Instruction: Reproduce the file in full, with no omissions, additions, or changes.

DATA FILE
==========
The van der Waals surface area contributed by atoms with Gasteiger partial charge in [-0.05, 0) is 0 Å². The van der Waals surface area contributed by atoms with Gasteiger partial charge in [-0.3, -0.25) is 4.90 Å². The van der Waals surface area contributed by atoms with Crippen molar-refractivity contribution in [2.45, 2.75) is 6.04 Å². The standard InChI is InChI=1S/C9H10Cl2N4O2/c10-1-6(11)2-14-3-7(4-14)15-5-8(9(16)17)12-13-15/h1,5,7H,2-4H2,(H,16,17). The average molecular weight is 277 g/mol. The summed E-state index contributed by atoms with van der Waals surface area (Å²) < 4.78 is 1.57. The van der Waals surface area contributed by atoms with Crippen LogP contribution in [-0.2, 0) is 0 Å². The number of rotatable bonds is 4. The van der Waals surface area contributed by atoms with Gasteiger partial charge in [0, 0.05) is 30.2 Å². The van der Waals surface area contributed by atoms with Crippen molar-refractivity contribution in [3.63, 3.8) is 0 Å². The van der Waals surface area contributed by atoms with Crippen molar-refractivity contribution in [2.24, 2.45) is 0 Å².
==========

The van der Waals surface area contributed by atoms with Gasteiger partial charge in [-0.05, 0) is 0 Å². The van der Waals surface area contributed by atoms with Gasteiger partial charge in [-0.3, -0.25) is 4.90 Å². The van der Waals surface area contributed by atoms with Crippen molar-refractivity contribution in [2.45, 2.75) is 6.04 Å². The standard InChI is InChI=1S/C9H10Cl2N4O2/c10-1-6(11)2-14-3-7(4-14)15-5-8(9(16)17)12-13-15/h1,5,7H,2-4H2,(H,16,17). The average molecular weight is 277 g/mol. The summed E-state index contributed by atoms with van der Waals surface area (Å²) < 4.78 is 1.57. The van der Waals surface area contributed by atoms with Crippen LogP contribution in [-0.2, 0) is 0 Å². The number of rotatable bonds is 4. The van der Waals surface area contributed by atoms with Gasteiger partial charge in [0, 0.05) is 30.2 Å². The van der Waals surface area contributed by atoms with Crippen molar-refractivity contribution in [3.63, 3.8) is 0 Å². The van der Waals surface area contributed by atoms with Crippen molar-refractivity contribution in [2.24, 2.45) is 0 Å².